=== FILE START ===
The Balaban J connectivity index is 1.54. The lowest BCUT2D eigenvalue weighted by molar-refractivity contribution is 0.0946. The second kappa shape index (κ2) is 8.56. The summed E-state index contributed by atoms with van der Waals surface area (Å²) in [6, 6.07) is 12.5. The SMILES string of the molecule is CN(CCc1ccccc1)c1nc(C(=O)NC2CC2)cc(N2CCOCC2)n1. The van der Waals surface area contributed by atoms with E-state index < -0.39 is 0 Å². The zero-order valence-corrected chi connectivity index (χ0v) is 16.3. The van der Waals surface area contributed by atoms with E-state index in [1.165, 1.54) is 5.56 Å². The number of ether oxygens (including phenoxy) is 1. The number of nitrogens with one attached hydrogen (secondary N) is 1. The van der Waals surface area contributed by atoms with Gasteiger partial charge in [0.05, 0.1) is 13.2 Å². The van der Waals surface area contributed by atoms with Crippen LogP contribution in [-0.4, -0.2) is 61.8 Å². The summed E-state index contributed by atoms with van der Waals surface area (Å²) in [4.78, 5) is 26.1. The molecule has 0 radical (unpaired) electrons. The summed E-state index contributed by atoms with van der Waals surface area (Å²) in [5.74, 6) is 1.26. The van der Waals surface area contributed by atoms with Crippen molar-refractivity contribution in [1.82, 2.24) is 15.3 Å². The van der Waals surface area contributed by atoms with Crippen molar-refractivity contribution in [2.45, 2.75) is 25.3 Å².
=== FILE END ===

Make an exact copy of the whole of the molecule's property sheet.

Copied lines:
The Balaban J connectivity index is 1.54. The lowest BCUT2D eigenvalue weighted by molar-refractivity contribution is 0.0946. The second kappa shape index (κ2) is 8.56. The summed E-state index contributed by atoms with van der Waals surface area (Å²) in [6, 6.07) is 12.5. The SMILES string of the molecule is CN(CCc1ccccc1)c1nc(C(=O)NC2CC2)cc(N2CCOCC2)n1. The van der Waals surface area contributed by atoms with E-state index < -0.39 is 0 Å². The zero-order valence-corrected chi connectivity index (χ0v) is 16.3. The van der Waals surface area contributed by atoms with E-state index in [1.165, 1.54) is 5.56 Å². The number of ether oxygens (including phenoxy) is 1. The number of nitrogens with one attached hydrogen (secondary N) is 1. The van der Waals surface area contributed by atoms with Gasteiger partial charge in [0.05, 0.1) is 13.2 Å². The van der Waals surface area contributed by atoms with Crippen LogP contribution in [-0.4, -0.2) is 61.8 Å². The summed E-state index contributed by atoms with van der Waals surface area (Å²) in [4.78, 5) is 26.1. The molecule has 0 radical (unpaired) electrons. The summed E-state index contributed by atoms with van der Waals surface area (Å²) in [5.74, 6) is 1.26. The van der Waals surface area contributed by atoms with Crippen molar-refractivity contribution in [1.82, 2.24) is 15.3 Å². The van der Waals surface area contributed by atoms with Crippen molar-refractivity contribution in [2.45, 2.75) is 25.3 Å².